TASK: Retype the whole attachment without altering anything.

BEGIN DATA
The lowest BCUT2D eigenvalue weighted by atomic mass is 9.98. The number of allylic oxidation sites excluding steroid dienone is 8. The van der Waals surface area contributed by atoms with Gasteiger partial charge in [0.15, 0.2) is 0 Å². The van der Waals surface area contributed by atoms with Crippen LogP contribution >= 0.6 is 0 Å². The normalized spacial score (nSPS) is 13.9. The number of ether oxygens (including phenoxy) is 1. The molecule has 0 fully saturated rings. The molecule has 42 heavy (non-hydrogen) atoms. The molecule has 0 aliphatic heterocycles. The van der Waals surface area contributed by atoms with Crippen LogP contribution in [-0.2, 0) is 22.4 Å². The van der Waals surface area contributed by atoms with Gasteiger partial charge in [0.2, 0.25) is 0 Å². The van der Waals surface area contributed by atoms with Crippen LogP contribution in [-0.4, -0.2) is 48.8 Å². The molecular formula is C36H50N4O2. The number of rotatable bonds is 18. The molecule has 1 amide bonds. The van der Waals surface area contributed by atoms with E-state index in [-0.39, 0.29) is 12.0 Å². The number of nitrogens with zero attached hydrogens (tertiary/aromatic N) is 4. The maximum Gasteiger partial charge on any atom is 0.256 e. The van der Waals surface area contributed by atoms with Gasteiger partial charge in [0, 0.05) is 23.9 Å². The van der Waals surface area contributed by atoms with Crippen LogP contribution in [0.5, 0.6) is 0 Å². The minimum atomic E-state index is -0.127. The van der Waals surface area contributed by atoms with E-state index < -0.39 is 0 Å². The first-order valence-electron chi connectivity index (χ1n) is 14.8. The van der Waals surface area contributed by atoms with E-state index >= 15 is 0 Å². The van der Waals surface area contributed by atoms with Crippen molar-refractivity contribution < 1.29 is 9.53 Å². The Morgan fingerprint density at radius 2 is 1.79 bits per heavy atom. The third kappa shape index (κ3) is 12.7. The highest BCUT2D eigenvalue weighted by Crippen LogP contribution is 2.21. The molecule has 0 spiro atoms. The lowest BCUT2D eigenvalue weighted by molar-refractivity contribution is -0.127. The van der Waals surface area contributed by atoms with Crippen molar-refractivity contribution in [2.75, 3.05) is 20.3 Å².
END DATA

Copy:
The lowest BCUT2D eigenvalue weighted by atomic mass is 9.98. The number of allylic oxidation sites excluding steroid dienone is 8. The van der Waals surface area contributed by atoms with Gasteiger partial charge in [0.15, 0.2) is 0 Å². The van der Waals surface area contributed by atoms with Crippen LogP contribution >= 0.6 is 0 Å². The normalized spacial score (nSPS) is 13.9. The number of ether oxygens (including phenoxy) is 1. The molecule has 0 fully saturated rings. The molecule has 42 heavy (non-hydrogen) atoms. The molecule has 0 aliphatic heterocycles. The van der Waals surface area contributed by atoms with Crippen LogP contribution in [-0.2, 0) is 22.4 Å². The van der Waals surface area contributed by atoms with Gasteiger partial charge in [0.2, 0.25) is 0 Å². The van der Waals surface area contributed by atoms with Crippen LogP contribution in [-0.4, -0.2) is 48.8 Å². The molecular formula is C36H50N4O2. The number of rotatable bonds is 18. The molecule has 1 amide bonds. The van der Waals surface area contributed by atoms with E-state index in [-0.39, 0.29) is 12.0 Å². The number of nitrogens with zero attached hydrogens (tertiary/aromatic N) is 4. The maximum Gasteiger partial charge on any atom is 0.256 e. The van der Waals surface area contributed by atoms with Gasteiger partial charge in [0, 0.05) is 23.9 Å². The van der Waals surface area contributed by atoms with Crippen LogP contribution in [0.5, 0.6) is 0 Å². The minimum atomic E-state index is -0.127. The van der Waals surface area contributed by atoms with E-state index < -0.39 is 0 Å². The first-order valence-electron chi connectivity index (χ1n) is 14.8. The van der Waals surface area contributed by atoms with E-state index >= 15 is 0 Å². The van der Waals surface area contributed by atoms with Crippen molar-refractivity contribution < 1.29 is 9.53 Å². The Morgan fingerprint density at radius 2 is 1.79 bits per heavy atom. The third kappa shape index (κ3) is 12.7. The highest BCUT2D eigenvalue weighted by Crippen LogP contribution is 2.21. The molecule has 0 spiro atoms. The lowest BCUT2D eigenvalue weighted by molar-refractivity contribution is -0.127. The van der Waals surface area contributed by atoms with Crippen molar-refractivity contribution in [2.75, 3.05) is 20.3 Å².